Hundreds of Thousands Spent to Fight Gay Marriage While Poverty Grows

A few years ago, my mother delightedly told me that the Baptist church in my Georgia hometown had raised more than $3 million to build a new state-of-the-art sanctuary. The sanctuary campaign came on the heels of another several million dollar fundraiser to move from a downtown location to the outskirts of town, to build a state-of-the-art worship center and gymnasium.

My mother was proud of her hometown church, where I spent most of my early teen years. I wasn’t all that impressed and asked, “So, there were no poor people in town that may have needed help?”

My mother sighed impatiently and began to talk about her tomato plants.

I’m always flummoxed when churches – which claim to follow a guy named Jesus who commanded his followers to feed the hungry and clothe the naked – instead spend their treasure on buildings, and frequently, political campaigns. A new report from the Washington-based LGBT publication DC Agenda shows that two of the biggest contributors to the battle against marriage equality for gays and lesbians in the nation’s capital are religious groups affiliated with Bishop Harry Jackson’s church in Maryland. They contributed more than $102,000 to the campaign.

Contributions from the High Impact Leadership Coalition and Christian Hope Ministries-High Impact comprise slightly more than half of the $199,530 raised as of Jan. 31 to fight the city’s same-sex marriage law, according to reports filed with the D.C. Office of Campaign Finance.

High Impact Leadership Coalition and Christian Hope Ministries-High Impact are components of the Beltsville-based Hope Christian Church, where Jackson serves as senior pastor. His wife, Vivian Michelle Jackson, is listed on the church web site as executive pastor.

The church’s web site describes the High Impact Leadership Coalition as a non-profit, tax-exempt group that “exists to protect the moral compass of America and to be an agent of healing to our nation by educating and empowering churches, community and political leaders.”

The web site does not disclose the tax status of Christian Hope Ministries-High Impact, but its listing as an arm of the church suggests that it also has a tax exemption under the Internal Revenue Service 501(c)(3) provision.

Jackson’s efforts have been in vain. The D.C. City Council passed a measure to ensure marriage equality in the District, and it is expected to become law in March after a congressional review. That hasn’t stopped Jackson from trying, also in vain, to get the question of marriage equality on the ballot, spending more than $146,000 through three different committees.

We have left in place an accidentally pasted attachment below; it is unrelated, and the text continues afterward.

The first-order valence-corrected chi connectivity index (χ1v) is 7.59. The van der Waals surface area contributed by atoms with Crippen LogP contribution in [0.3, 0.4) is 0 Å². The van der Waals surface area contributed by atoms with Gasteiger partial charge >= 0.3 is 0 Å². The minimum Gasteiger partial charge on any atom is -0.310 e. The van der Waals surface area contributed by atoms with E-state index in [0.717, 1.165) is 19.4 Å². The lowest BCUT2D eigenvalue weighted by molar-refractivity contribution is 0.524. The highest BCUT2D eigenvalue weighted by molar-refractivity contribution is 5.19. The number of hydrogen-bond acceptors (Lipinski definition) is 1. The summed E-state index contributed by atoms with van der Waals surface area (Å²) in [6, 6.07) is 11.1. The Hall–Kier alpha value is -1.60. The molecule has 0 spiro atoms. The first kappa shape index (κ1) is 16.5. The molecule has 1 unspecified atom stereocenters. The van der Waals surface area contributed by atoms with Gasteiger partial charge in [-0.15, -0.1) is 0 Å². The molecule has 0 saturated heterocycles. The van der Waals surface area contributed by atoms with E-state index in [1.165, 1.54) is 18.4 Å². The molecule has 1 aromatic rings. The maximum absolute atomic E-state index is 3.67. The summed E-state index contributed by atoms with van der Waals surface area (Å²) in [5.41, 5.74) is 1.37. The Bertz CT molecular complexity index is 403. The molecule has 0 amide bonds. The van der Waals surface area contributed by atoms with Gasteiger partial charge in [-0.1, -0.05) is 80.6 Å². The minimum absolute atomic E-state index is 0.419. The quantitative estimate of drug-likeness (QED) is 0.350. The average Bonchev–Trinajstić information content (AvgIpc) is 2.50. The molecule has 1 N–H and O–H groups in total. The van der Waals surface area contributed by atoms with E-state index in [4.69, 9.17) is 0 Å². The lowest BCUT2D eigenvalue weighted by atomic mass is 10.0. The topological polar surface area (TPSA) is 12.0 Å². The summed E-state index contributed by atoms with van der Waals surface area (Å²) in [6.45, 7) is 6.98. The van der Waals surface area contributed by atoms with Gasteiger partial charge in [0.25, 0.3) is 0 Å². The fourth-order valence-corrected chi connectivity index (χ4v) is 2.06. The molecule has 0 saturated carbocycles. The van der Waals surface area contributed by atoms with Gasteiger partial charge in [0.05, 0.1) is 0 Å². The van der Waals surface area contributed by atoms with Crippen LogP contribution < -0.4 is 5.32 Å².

Whether it’s my hometown church and its new sanctuary, or Jackson’s tireless campaign to keep loving same-gender couples from attaining legal recognition from the government of the country where they are tax-paying citizens, it boggles my mind to see so much money wasted – especially when there really are poor people in need. My hometown is full of them – but so is Washington, which Jackson is so desperately trying to protect from the supposed menace of marriage equality. Census data released last year show that one in four children in the District were living in poverty in 2008.

The poverty rates for District children diverged widely by race and ethnicity. The rate was 36 percent for black children; 17 percent for Hispanic children; and 3 percent for non-Hispanic white children. Virginia and Maryland also had large racial and ethnic gaps in childhood poverty, but none as great as in the District. The data was virtually unchanged from 2007.

Washington and Baltimore were the only jurisdictions in the region whose share of the total population living in poverty — 17 percent in the District and 19 percent in Baltimore — was greater last year than the national average of 13 percent, according to the Census Bureau.

All those hundreds of thousands of dollars thrown away in an effort to keep loving gay and lesbian couples locked into discrimination may not have made a huge dent in those statistics, but it might have helped to lift many families out of poverty in Jackson’s backyard.

Sadly, poverty just isn’t a sexy issue like same-sex marriage. If you believe the religious right’s hype, gays and lesbians need to be barred from marriage to save the children. Yet while hundreds of thousands of dollars were poured into a campaign to deny marriage rights to a group of citizens, children continued to suffer in poverty in the DC area. But maybe poverty really is the root of the problem. Perhaps those who oppose marriage equality continue to spend boatloads of money on this issue in an effort to avoid dealing with their own very deep spiritual poverty.

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